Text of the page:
Among the speakers the B+T team welcomed were: Equinox's Chief Technology Officer Eswar Veluri to discuss digital innovation in the fitness industry. Working with Equinox in a variety of roles, from digital products to consumer technology, Veluri has seen Fit Tech evolve, especially as traditional in-person business was impacted during COVID. He described the ways in which Equinox innovated to create unique and special on-demand, streaming, and digital experiences while still representing the gold-standard service one would expect in their brick and mortar. Using data to personalize those experiences, Mr. Veluri said he enjoyed meeting the people who were experiencing his product. His advice to those students interested in working in product was to interact with the end user and understand their user journey, coupling these insights with data, as companies and individuals have more access to data than ever before.

Fit tech, while popularized during pandemic lockdowns, is here to stay. McCarter is interested to see as we begin to move out of the peak-COVID era, how these companies keep up with changing consumer demands. She’s equally excited to watch FitX, a newer industry club focused on fitness, health, wellness, innovation, and technology unique to Michigan Ross, continue to grow as the fit tech industry grows.

Wearables and data insights 

"Fit tech is interesting because people can relate to it," Brooks said. "Seeing across all industries, insights, and analytics continues to be an emerging trend." She sees this data only continuing to improve and elevate health and fitness experiences as augmented reality and gamification become other popular aspects of the fit tech world.

As consumers continue to care more about health and wellness and the data behind their workouts, wearable tech has continued to grow from the original step trackers to span a large range of applications and solutions. Brooks purchased her Oura ring (a wearable device that tracks stats using sensory technology), to better understand her own stats and what they mean for her own health. She was excited to welcome back Ross alums Mari Mankey, MBA '22, and Tim Schmidt, BA '01, to talk about their experiences of incorporating data insights into wearables at Oura and Fitbit.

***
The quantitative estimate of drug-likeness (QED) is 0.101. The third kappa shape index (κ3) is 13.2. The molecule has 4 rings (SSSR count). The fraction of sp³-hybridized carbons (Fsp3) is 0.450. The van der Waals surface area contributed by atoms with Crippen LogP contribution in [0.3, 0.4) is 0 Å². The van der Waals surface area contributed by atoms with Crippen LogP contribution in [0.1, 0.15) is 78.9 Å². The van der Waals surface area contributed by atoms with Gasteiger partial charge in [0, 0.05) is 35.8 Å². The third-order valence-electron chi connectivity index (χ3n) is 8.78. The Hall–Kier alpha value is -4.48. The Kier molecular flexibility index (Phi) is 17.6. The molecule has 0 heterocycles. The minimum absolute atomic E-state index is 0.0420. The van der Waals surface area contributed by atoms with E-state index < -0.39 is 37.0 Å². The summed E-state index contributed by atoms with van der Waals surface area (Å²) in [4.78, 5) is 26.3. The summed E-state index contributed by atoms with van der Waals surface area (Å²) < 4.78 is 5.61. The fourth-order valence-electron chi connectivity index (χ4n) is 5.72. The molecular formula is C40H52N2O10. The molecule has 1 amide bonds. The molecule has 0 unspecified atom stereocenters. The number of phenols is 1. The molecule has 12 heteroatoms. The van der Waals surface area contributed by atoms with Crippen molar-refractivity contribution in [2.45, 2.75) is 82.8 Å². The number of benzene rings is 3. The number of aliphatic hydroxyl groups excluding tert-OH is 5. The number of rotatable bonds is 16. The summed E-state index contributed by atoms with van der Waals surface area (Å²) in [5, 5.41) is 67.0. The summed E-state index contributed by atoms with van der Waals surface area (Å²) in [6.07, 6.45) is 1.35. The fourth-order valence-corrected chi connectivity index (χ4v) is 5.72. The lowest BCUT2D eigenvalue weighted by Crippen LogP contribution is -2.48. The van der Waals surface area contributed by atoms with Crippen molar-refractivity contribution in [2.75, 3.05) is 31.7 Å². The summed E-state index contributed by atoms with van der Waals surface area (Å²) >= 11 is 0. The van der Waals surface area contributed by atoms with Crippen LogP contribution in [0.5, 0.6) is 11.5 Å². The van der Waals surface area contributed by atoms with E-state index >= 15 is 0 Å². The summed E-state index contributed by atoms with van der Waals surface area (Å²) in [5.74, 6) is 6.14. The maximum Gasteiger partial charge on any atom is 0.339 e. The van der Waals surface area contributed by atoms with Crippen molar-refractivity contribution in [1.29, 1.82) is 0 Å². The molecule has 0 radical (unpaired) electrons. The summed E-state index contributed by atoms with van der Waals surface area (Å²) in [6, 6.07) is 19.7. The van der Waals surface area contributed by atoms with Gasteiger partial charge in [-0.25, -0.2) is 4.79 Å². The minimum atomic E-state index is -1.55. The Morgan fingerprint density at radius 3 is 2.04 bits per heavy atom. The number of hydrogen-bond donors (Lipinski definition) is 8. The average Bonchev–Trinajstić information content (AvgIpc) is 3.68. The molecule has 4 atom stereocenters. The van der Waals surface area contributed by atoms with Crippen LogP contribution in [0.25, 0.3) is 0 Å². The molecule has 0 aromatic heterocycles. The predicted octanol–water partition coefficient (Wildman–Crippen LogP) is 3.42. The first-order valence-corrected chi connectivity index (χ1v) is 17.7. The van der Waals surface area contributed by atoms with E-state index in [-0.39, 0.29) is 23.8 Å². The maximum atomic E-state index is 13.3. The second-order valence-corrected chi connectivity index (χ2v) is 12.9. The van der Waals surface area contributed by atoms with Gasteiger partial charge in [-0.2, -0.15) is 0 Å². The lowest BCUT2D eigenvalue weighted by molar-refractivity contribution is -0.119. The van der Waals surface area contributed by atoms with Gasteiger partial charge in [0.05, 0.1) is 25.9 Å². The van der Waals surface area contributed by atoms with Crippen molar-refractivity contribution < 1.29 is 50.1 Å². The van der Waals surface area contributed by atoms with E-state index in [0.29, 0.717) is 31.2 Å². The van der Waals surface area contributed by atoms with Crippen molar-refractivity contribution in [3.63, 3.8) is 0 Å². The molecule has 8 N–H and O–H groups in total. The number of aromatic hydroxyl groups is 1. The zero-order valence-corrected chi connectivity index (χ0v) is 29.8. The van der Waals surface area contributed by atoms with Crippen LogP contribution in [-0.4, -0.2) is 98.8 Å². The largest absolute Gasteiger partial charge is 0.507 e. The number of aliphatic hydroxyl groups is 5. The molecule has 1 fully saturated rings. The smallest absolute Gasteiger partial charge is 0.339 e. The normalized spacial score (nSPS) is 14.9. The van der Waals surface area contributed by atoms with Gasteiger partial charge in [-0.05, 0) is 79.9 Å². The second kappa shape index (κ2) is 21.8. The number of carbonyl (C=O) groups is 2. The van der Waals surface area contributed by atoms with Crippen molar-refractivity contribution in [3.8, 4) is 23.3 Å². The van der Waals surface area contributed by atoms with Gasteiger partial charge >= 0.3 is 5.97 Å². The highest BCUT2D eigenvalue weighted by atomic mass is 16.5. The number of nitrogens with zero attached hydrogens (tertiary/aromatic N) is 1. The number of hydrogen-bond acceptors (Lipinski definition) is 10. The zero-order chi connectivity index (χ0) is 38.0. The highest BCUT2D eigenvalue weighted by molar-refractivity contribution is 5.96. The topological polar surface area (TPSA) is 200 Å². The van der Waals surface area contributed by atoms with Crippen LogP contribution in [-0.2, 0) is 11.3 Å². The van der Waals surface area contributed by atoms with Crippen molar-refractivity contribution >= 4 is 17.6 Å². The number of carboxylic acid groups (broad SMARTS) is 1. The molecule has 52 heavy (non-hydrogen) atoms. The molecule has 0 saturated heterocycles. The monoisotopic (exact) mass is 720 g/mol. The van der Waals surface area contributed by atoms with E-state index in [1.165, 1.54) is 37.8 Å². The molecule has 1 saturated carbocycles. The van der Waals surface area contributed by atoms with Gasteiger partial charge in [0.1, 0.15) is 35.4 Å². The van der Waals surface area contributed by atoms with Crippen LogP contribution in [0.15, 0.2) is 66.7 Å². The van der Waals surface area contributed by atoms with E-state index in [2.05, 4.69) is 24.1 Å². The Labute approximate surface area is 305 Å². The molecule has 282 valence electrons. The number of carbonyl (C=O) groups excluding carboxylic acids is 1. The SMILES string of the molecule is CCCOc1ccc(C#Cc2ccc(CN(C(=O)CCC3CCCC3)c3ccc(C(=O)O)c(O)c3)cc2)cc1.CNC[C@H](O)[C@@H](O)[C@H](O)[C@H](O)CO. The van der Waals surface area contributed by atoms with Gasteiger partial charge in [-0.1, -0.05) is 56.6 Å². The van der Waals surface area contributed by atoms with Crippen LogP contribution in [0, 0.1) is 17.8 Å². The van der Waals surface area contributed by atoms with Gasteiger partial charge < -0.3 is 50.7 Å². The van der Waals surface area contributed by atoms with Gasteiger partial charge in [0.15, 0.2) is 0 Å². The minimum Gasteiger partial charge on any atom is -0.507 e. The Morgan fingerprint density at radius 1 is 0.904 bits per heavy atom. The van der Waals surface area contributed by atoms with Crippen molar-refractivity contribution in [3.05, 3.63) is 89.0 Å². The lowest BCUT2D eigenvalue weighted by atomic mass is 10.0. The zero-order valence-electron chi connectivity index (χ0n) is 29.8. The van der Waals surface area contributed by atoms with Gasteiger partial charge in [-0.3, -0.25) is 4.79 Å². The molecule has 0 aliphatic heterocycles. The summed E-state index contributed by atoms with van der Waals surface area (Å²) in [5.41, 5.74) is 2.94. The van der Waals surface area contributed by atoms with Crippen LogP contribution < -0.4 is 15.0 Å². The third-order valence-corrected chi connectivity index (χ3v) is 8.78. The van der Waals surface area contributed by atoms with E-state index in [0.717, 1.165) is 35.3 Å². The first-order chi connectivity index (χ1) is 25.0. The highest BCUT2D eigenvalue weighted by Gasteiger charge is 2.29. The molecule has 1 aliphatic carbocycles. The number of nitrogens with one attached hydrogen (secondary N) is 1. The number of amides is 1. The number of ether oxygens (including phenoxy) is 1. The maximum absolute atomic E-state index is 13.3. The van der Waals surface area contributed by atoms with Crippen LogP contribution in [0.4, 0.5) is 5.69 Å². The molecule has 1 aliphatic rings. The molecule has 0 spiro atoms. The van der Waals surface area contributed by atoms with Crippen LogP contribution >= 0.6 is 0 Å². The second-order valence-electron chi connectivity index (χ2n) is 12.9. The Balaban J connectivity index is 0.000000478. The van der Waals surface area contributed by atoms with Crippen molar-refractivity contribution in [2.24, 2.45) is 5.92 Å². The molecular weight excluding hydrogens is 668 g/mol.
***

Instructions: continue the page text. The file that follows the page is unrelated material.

During the event, Schmidt said building community has become the biggest selling point of their products at Fitbit. He attributed increased virtual working options creating a need for increased engagement across companies and within functions. Schmidt highlighted the benefits a wellness program brings beyond just health, including building connectivity across virtual work environments using Fit Tech and wearables.

The biggest challenges and opportunities with data in the fit tech space revolve around trust and transparency; the main takeaway from all speakers was that while more data is good, more data is also dangerous.

“At Oura, data is what we do,” said Mankey. Her focus is to share with people things they normally wouldn't know about themselves. She discussed Oura using data that can help early prediction and prevention of diseases such as COVID-19 and insomnia, things that one typically wouldn't know unless they were meticulously tracking this information over time. 

But when it comes to sharing data, there needs to be sensitivity on what data is tracked and user control over what data is shared. As a consumer herself, Brooks wants more information, but recognizes there is a fine line between offering helpful insights and those that cause consumers to question if they can trust you with that level of data. “This is what our future product leaders and analytics managers need to figure out — what the consumer wants without overstepping,” she said.